Designed by renowned architect Joseph Esherick and built in 1962, the Mid-Century Modern ‘Larsen House’ at 2610 Scott Street traded hands for the first time in late 2014, listed for $9.75 million and fetching $11.75 million or roughly $2,525 per square foot.

Six months later, the “exquisite and rare” 4,656-square-foot Pacific Heights home suddenly returned to the market listed for $11.75 million, was reduced to $10 million, and was then withdrawn from the MLS without a reported sale at the end of last year.

An hour ago, 2610 Scott Street was re-listed anew for $9.75 million, a sale at which would represent an apples-to-apples loss of 21 percent ($2 million) for the rather stunning home over the past two years.

25 thoughts on “Stunning Pac Heights Home Re-Listed at a $2 Million Loss”
  1. What would make somebody buy this and have to re-list for 2 million less in 2 years? At that price point, it cant be loss of wages, lay offs, can it?
    Stunning home no matter what.

  2. It looks like all the finishes have been redone. It seems like most MCM fans fetishize the original finishes (see any post about an Eichler), so I wonder what they think of this redo.

    1. wait, what changed? the kitchen looks identical 2014 to now. The floors might have been refinished (or it could be the photography) but it doesn’t look like they’ve been replaced. are the baths new?

      and, love the house. I’ve I had the money I’d buy it as I think it is both exquisite and rare

    2. The finishes look the same to me, but most of the staging is different. I’m not necessarily a fan of mid-century architecture, but I think this property is really beautiful.

  3. I noticed that the kitchen has no hood above the stove; is that typical for a renovation like this? I would expect the absence to exercise the smoke detector, and also allow cooking residue to circulate through the adjacent rooms.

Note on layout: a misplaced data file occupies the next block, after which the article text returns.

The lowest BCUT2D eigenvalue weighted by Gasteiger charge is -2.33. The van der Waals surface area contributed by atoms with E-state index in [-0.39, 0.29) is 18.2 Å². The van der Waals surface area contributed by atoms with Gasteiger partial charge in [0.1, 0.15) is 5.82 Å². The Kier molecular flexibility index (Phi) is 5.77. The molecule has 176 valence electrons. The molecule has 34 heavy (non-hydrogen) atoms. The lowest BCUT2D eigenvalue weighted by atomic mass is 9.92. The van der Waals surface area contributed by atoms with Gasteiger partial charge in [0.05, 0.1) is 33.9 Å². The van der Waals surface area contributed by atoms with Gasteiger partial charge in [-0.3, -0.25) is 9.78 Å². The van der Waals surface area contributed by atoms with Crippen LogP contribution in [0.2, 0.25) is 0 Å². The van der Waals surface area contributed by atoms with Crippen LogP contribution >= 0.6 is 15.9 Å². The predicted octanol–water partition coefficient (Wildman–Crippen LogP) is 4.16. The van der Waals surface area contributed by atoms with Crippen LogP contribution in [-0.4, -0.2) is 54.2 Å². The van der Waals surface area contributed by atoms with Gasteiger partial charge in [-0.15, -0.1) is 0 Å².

4. Joel: Some of the really high end stoves have down drafting fans. The stove vents downward and out the back of the stove through the wall and outside.

    1. Not only that, but downdraft venting is very inefficient, even from the best brands. Considering that the stove is up against an outside wall, it doesn’t make any sense not to have a good hood over it.

      1. Actually a buddy of mine put in one of the top of the line Kitchen Aide down drafting stoves and it does a good job. They are happy with it and the use it all the time.

        I will check them out today and tomorrow at the Builders Show.

        1. Hey, if it works to them great, but I’m guessing they don’t do serious smoke producing stir fry or grill/griddle searing. You should check the big guns (Wolf, Viking, Thermador, Miele, etc.) and ask them point blank which venting works better, downdraft or traditional. I’ll bet you they will all tell you there’s no contest. They only provide it because it’s convenient & it sells. Just look at the promotional material and they all show a pot or pan with just a little steam rising. That tells you everything.

  5. Odd to stage the separate dining room as a third living room, and putting the dining table in one of the living rooms.

    1. We have a 9 foot dining table that is great for leaving the mail on and the cats use it for sunbathing. Also a great place to keep all of your dining chairs organized.

      Last use as a place for guests to eat: Christmas 2013.

  6. Beautiful house, love the view of the spiral staircase from the dining room table. But for that much scratch I’d like some more outdoor space.

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